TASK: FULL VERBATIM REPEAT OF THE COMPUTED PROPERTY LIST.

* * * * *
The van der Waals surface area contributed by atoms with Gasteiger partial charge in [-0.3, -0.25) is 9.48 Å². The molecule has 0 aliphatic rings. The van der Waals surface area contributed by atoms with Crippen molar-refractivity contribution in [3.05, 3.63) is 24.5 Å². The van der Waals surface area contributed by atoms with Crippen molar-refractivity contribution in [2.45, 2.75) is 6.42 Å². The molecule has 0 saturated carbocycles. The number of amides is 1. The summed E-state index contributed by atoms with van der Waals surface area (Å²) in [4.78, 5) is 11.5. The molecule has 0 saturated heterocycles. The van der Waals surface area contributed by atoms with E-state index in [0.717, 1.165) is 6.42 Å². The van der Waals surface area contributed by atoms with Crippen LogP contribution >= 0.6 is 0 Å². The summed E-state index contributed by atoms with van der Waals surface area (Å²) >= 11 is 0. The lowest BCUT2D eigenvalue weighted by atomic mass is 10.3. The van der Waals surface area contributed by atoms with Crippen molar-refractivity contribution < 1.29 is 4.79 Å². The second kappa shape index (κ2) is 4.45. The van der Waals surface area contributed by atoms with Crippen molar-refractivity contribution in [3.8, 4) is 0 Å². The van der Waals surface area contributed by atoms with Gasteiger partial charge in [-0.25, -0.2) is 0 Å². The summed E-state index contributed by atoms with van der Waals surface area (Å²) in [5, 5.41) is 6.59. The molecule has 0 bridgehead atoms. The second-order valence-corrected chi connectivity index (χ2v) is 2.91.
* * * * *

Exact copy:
The van der Waals surface area contributed by atoms with Gasteiger partial charge in [-0.3, -0.25) is 9.48 Å². The molecule has 0 aliphatic rings. The van der Waals surface area contributed by atoms with Crippen molar-refractivity contribution in [3.05, 3.63) is 24.5 Å². The van der Waals surface area contributed by atoms with Crippen molar-refractivity contribution in [2.45, 2.75) is 6.42 Å². The molecule has 0 saturated carbocycles. The number of amides is 1. The summed E-state index contributed by atoms with van der Waals surface area (Å²) in [4.78, 5) is 11.5. The molecule has 0 saturated heterocycles. The van der Waals surface area contributed by atoms with E-state index in [0.717, 1.165) is 6.42 Å². The van der Waals surface area contributed by atoms with Crippen LogP contribution >= 0.6 is 0 Å². The summed E-state index contributed by atoms with van der Waals surface area (Å²) >= 11 is 0. The lowest BCUT2D eigenvalue weighted by atomic mass is 10.3. The van der Waals surface area contributed by atoms with Crippen molar-refractivity contribution < 1.29 is 4.79 Å². The second kappa shape index (κ2) is 4.45. The van der Waals surface area contributed by atoms with Crippen molar-refractivity contribution in [3.8, 4) is 0 Å². The van der Waals surface area contributed by atoms with Gasteiger partial charge in [-0.25, -0.2) is 0 Å². The summed E-state index contributed by atoms with van der Waals surface area (Å²) in [5, 5.41) is 6.59. The molecule has 0 bridgehead atoms. The second-order valence-corrected chi connectivity index (χ2v) is 2.91.